A Christian at the Mosque

by Ryan Rhoden, Interfaith Center volunteer

The UNF Interfaith Center was invited to visit the Bosnian Mosque located off of Museum Avenue to observe Jumu’ah, or Friday Prayer. There were about 13 students that loaded up on the bus that Friday. We were all dressed very modestly and the ladies wore coverings on their heads. When we arrived, we were instructed to take off our shoes and the men were escorted to one room while the women were escorted into the room nextdoor.

After a few minutes of going through the prayer rituals, the Imam welcomed us, then welcomed a guest to who gave the sermon. I was intrigued by the sermon because I, being of the Christian faith, began to hear some common phrases and terms that I heard in my own Christian services. It was interesting to hear references to certain Old Testament scriptures and how they were similar to the ones I had heard. While I do know that there are significant differences, it was intriguing to identify the similarities. Another interesting aspect of the sermon was how much emphasis was put on community service and doing good unto others. I never realized Islam has so much emphasis on doing good towards the community. After the service we were then able to take a few minutes as a group and learn about the the religions of Islam. One of the primary things we learned was the five pillars of faith, which are:

  • Faith or belief in the Oneness of God and the finality of the prophethood of Muhammad;
  • Establishment of the daily prayers;
  • Concern for and almsgiving to the needy;
  • Self-purification through fasting; and.
  • The pilgrimage to Mecca for those who are able.

We were also given the opportunity to ask any questions we had regarding the religion and it was amazing to see that many presumptions people associate with Islam for the most part aren’t even close to their beliefs. I went to this event because I wanted to broaden my horizons and really understand culture and religion of Islam. I am thankful to say that I was not disappointed. The people at the mosque were very kind and did not make me feel like I had to do anything that I didn’t want to do, rather they truly wanted me, and the other students, to know and understand Islam. This experience also taught me how much of a sacrifice it is for Muslims to practice their religion. In my Christian Faith, we are only required to go to church on Sundays and Wednesdays and are able to pray at our leisure. People of Muslims however, are required to attend services on Fridays, which can be an inconvenience because of the American work schedule. Muslims are also required to pray five times a day in relation to certain positions of the sun. So this experience really opened my eyes to see what an Islamic follower really has to go through to practice their religion.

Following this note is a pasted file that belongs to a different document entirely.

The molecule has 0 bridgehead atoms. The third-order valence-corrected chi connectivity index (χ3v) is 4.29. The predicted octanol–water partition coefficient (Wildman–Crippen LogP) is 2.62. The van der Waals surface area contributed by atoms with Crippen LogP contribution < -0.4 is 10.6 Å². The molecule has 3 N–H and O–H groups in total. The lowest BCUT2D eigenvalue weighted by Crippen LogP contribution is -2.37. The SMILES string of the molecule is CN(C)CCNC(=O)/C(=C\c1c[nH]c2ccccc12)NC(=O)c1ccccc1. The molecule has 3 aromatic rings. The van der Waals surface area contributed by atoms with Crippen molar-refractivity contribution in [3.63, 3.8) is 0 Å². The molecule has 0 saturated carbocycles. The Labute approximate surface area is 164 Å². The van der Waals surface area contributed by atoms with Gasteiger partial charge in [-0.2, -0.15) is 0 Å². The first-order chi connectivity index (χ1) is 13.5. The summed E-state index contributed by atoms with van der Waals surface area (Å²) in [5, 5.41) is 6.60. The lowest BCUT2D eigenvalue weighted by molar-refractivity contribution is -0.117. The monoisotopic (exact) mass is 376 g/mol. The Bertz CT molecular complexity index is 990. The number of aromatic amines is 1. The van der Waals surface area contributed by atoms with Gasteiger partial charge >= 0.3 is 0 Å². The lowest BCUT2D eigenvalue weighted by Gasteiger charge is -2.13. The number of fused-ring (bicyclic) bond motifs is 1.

Another thing that I found interesting was the food that they provided for us. They took us into a building beside the mosque and immediately my senses were filled with the aroma of heavenly authentic Bosnian food. Another interesting fact I didn’t’ know- Bosnians are particularly famous for their pie-like dishes. Some of the dishes we were able to experience were Bureks, Cevapi,Pita Zeljanica and rice.

Overall this was a great experience and I was happy to be invited to take part in this educational experience. It’s amazing to see what you can learn when you step out of your comfort zone.

 

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